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Somber Mood Pervades Cole Memorial

October 18, 2000

NORFOLK, Va. (AP) _ Tammy Castro came to Norfolk Naval Station on Wednesday with 17 red, white and blue carnations _ one for each of the sailors killed in last week’s terrorist attack on the USS Cole.

Castro didn’t know any of the crew or their families. But her husband is in the Navy and she knew all too well that she could easily have been one of the grieving widows seated before a mournful president.

``We’re an extended family,″ said Castro, who was among thousands gathered under gray skies for a memorial to the Cole’s dead. ``When something like this happens, it happens to all of us.″

Sailors in crisp, white uniforms stood shoulder to shoulder on the decks behind President Clinton as he and other national figures honored the dead and praised the 36 injured by the attack in Yemen.

Grieving family members, many with buttons bearing color portraits of their loved ones, dabbed red-rimmed eyes with tissues as speaker after speaker promised swift retribution. The Norfolk, with a crew of nearly 300, is based here.

The crowd broke into applause as seven wounded sailors were carried from Navy ambulances to a place of honor before the president’s blue-draped dais. Watching from wheelchairs and stretchers, with casts on their legs and IVs connected for medication, they sat stiffly in their dress whites.

Army Col. Olin E. Saunders shook hands with one of the injured sailors and talked with him about his dead cousin, Spc. Timothy L. Saunders. The colonel said he wanted to tell the injured and grieving that their sacrifices were not in vain.

``There’s a message here _ a big message,″ Saunders said. ``What we as a nation have to do to prevent this type of thing in the first place.″

Caulbert Taylor took little comfort in the service. He still hasn’t come to grips with the way his nephew, Seaman Apprentice Cherone Gunn, and his shipmates died.

``I don’t think he expected to go that way,″ said Taylor, whose shirt bore a picture of a smiling Gunn shortly after his graduation from boot camp. ``In combat, maybe. That’s not the way for a man to go in the military. He’d expect to have a chance to defend himself.″

Scores of people showed up at Pier 12 three hours before the service, including Jacqueline Blake, who sat in the rain in a canvas American-flag jacket. Her husband, shipfitter Roy Blake, is in the Persian Gulf on the carrier USS George Washington, the lead ship in the Cole’s battle group.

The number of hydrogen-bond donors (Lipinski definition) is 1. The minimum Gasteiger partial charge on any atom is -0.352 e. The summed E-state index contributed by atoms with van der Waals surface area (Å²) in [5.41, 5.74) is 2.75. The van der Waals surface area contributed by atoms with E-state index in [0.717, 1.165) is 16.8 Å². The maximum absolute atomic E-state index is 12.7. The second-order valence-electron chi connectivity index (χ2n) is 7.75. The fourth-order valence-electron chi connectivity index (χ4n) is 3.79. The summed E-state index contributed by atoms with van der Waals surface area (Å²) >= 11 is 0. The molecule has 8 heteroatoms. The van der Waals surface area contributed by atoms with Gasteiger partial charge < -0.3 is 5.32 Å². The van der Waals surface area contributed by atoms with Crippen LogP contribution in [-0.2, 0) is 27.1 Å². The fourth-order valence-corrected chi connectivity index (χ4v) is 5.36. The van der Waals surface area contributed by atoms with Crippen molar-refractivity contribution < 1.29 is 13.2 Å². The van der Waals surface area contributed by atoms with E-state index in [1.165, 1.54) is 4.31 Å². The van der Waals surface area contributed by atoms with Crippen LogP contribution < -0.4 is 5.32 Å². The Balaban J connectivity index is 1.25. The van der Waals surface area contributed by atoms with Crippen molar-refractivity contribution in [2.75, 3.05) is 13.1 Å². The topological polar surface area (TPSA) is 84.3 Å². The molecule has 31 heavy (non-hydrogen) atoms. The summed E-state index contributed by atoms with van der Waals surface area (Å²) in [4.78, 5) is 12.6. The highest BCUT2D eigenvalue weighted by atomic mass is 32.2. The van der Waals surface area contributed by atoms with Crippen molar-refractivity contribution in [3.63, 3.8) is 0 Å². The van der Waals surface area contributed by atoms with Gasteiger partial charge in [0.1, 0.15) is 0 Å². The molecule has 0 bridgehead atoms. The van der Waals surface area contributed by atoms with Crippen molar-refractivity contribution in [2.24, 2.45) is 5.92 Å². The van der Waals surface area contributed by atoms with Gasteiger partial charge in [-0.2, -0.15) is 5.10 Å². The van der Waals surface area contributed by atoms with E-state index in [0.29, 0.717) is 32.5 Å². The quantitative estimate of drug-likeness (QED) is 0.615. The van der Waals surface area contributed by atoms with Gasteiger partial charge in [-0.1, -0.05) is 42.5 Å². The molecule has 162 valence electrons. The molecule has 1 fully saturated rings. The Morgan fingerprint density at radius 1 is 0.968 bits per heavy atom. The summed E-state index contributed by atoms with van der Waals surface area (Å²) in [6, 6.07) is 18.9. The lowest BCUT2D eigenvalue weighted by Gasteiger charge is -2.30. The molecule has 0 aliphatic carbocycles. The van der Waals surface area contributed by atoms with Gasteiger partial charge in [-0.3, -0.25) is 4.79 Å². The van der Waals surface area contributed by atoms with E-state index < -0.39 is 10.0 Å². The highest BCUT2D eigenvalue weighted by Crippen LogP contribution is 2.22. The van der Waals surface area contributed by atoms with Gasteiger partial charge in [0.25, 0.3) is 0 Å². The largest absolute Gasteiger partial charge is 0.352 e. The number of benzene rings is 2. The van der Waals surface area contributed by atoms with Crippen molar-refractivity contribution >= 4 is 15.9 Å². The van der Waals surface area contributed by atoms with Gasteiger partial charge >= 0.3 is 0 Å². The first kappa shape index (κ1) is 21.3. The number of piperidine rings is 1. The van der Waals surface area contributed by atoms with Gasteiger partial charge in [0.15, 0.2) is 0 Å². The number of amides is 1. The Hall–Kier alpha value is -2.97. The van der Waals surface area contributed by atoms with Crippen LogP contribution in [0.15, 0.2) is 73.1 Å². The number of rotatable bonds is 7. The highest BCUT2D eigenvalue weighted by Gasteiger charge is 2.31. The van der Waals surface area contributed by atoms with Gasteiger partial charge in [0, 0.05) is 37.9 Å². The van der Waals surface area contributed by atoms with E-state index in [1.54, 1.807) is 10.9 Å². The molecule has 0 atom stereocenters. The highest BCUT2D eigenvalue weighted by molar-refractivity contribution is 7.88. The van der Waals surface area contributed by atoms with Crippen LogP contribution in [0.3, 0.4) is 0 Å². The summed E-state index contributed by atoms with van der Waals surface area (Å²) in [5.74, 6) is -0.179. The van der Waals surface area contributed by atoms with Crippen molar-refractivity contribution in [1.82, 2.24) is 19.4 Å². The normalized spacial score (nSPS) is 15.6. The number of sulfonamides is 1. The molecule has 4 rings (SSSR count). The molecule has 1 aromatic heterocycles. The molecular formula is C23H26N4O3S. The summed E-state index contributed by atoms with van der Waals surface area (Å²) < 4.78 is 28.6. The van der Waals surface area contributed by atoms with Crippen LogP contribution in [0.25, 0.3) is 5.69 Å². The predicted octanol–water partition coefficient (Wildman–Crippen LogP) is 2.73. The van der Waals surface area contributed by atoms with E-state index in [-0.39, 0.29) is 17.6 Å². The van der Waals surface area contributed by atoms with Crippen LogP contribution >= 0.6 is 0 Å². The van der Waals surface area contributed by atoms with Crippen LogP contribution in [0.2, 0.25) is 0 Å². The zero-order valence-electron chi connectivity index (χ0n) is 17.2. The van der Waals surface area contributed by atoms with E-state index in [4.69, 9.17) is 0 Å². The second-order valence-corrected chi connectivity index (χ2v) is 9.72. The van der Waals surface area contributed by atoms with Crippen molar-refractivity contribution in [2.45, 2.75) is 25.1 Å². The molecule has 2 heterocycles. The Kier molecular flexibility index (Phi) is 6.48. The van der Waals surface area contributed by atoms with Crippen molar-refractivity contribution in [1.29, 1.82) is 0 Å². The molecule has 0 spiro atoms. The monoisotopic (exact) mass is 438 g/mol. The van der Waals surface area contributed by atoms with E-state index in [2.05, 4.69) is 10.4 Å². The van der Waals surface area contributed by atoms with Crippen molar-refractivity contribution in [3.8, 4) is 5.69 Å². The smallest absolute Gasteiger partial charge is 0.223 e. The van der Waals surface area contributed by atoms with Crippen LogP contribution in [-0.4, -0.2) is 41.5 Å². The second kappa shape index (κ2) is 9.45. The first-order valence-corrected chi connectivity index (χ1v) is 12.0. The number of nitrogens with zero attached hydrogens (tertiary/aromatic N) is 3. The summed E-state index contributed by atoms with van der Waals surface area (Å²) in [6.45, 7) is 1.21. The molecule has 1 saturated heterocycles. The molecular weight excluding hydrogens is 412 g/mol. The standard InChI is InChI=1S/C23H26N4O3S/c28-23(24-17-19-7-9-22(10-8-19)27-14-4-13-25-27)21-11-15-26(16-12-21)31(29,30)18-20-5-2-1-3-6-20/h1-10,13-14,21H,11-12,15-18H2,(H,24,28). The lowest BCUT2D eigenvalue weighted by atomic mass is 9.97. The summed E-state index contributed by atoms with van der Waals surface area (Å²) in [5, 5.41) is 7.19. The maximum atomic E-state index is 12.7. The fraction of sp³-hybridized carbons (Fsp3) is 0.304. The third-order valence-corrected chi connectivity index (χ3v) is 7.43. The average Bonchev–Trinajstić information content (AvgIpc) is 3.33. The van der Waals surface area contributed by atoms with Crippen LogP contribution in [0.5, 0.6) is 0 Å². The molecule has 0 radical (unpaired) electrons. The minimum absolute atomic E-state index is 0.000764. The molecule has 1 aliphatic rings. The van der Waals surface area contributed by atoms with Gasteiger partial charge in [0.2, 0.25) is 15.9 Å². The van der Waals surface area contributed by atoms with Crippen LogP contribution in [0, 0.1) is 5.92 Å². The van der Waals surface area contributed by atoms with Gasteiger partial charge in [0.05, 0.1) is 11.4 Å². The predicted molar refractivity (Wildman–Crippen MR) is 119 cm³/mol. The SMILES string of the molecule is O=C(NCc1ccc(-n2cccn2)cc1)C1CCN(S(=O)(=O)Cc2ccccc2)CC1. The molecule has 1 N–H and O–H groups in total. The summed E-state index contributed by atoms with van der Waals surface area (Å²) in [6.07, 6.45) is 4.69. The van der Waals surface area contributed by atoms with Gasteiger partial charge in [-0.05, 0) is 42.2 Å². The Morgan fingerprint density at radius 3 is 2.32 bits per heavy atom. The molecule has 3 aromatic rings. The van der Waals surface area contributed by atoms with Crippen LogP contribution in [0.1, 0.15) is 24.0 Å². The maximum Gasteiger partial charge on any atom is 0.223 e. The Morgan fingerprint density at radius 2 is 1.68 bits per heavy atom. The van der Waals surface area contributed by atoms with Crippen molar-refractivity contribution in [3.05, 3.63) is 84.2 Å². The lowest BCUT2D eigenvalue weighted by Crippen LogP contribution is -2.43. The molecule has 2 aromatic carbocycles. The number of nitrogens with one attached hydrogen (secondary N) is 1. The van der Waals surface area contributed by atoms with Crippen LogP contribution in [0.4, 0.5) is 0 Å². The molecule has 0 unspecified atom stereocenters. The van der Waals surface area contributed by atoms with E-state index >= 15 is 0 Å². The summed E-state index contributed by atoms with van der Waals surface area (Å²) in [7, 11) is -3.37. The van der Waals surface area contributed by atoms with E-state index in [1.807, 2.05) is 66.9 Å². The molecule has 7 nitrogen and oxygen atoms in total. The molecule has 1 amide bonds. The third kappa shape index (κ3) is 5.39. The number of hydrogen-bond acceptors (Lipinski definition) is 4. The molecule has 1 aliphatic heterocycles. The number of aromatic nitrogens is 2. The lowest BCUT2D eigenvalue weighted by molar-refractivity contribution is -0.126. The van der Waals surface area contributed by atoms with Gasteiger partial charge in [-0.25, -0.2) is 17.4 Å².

She hasn’t heard from her husband in two weeks.

``When you see your husband depart and go away for six months, you really take a lot for granted,″ said Jacqueline Blake, who served in the Navy during the Vietnam War. ``It’s the price we pay for our freedom.″

Following Clinton’s remarks and a final prayer, a lone bugler played taps from the bow of the USS McFaul.

As Clinton worked his way through the crowd of Cole family members, one woman began screaming uncontrollably. Operations Specialist 1st Class Milton Boynes, who left the Cole two weeks before the attack, brought the woman tissues.

``I don’t know that words can help anybody at a time like this,″ the bewildered sailor said.

As mourners boarded buses following the service, they filed past a huge wreath. Written in gold on the sash were the words: ``In memory of our shipmates, from the officers and crew of the USS Cole.″ In the Chesapeake Bay, beneath the bow of the carrier USS Dwight D. Eisenhower, floating toward the sea, were 17 red, white and blue carnations.

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On the Net:

Navy site: http://www.navy.mil

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EDITOR’S NOTE _ Allen G. Breed is the AP’s Southeast regional writer, based in Raleigh, N.C.

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